This book allows philosophers, literary theorists, and education specialists to come together to offer a series of readings on works of children’s literature. Each of their readings is focused on pairing a particular, popular picture book or a chapter book with philosophical texts or themes.
The book has three sections—the first, on picturebooks; the second, on chapter books; and the third, on two sets of paired readings of two very popular picturebooks. By means of its three sections, the book sets forth as its goal to show how philosophy can be helpful in reappraising books aimed at children from early childhood on. Particularly in the third section, the book emphasizes how philosophy can help to multiply the type of interpretative stances that are possible when readers listen again to what they thought they knew so well.
The kinds of questions this book raises are the following: How are children’s books already anticipating or articulating philosophical problems and discussions? How does children’s literature work by means of philosophical puzzles or language games? What do children’s books reveal about the existential situation the child reader faces?
In posing and answering these kinds of questions, the readings within the book thus intersect with recent, developing scholarship in children’s literature studies as well as in the psychology and philosophy of childhood.
Part I. Picturebooks
Chapter 1: Heidegger, Winnicott, and The Velveteen Rabbit: Anxiety, Toys, and the Drama of Metaphysics
Chapter 2: Slave Morality in The Rainbow Fish
Chapter 3: Absolutely Positively Feeling that Way and More: Paradoxes of Fiction and Judith Viorst’s Alexander stories
Chapter 4: Are You My Mother? Finding the Self in (M)others
Chapter 5: Horton Hears Badiou!: Ethics and an Understanding of Dr. Seuss’ Horton Hears a Who!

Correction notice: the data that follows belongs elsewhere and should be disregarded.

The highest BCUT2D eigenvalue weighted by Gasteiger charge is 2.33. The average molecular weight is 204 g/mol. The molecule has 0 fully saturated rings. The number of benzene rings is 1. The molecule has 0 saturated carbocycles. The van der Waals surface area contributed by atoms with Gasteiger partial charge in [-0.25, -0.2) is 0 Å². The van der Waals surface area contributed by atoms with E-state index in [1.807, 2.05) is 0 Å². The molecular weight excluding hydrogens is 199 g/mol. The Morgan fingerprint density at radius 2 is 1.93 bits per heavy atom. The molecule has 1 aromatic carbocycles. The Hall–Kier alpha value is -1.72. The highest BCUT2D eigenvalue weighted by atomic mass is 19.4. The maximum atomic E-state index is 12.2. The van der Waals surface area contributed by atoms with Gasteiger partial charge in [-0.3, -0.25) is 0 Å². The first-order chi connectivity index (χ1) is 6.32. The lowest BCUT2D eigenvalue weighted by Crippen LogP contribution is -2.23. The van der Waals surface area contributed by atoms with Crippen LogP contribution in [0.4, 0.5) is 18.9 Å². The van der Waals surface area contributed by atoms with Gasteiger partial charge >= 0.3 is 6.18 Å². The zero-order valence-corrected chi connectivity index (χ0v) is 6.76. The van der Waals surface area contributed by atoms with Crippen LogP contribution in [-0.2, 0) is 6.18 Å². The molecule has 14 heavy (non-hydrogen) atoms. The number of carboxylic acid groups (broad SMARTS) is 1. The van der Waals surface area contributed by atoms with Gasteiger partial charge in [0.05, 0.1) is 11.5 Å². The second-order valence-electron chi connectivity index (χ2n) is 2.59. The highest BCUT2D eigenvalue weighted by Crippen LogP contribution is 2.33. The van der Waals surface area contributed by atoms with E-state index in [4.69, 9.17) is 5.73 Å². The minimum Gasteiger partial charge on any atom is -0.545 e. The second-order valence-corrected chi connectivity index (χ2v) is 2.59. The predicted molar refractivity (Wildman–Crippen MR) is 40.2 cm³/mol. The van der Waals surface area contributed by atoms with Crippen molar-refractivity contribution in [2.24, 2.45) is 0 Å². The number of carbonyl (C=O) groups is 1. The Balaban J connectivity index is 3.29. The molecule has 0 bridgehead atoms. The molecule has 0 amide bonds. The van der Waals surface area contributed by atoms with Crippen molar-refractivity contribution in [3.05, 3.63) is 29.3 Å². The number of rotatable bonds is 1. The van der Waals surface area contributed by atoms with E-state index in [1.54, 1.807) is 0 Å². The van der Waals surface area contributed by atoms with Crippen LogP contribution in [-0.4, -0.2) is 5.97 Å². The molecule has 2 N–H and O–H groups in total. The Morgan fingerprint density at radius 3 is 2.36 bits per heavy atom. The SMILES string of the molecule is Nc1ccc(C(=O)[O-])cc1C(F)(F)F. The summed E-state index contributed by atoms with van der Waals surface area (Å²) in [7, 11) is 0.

Carl F. Miller
Chapter 6: Mapping Chris Van Allsburg’s The Mysteries of Harris Burdick
Chapter 7: Silverstein’s Missing Pieces: Lessons in Love and Incompleteness Matthew F. Pierlott
Chapter 8: Is Arthur’s Anger Reasonable?
Chapter 9: Gift-Giving, Waiting, and Walking—The (Non-)Reciprocal, (Im-)Possible Apprenticeship of Frog and Toad
Part II. Chapter Books
Chapter 10: Word Play, Language-Games, and Unfair Labels in Beverly Cleary’s Ramona the Pest
Aaron A. Schiller and Denise H. B. Schiller
Chapter 11: The things that are not among the things there are to do: Harriet the Spy and Maurice Blanchot’s Passivity
Chapter 12: Intelligence and Utopia in Mrs. Frisby and the Rats of NIMH
Sarah O’Brien Conly
Chapter 13: The Cricket in Times Square: Crickets, Compassion, and the Good Life
Chapter 14: Pollyanna, Moral Sainthood, and Childhood Ideals
Claire M. Brown
Part III. Multiple Avenues of Criticism
Chapter 15: The Giving Tree and Environmental Philosophy: Listening to Deep Ecology, Feminism and Trees
Chapter 16: The Giving Tree, Women, and the Great Society
Chapter 17: King of the Wild Things: Children and the Passionate Attachments of the Anthropological Machine
Tyson E. Lewis
Chapter 18: Lovingly Impolite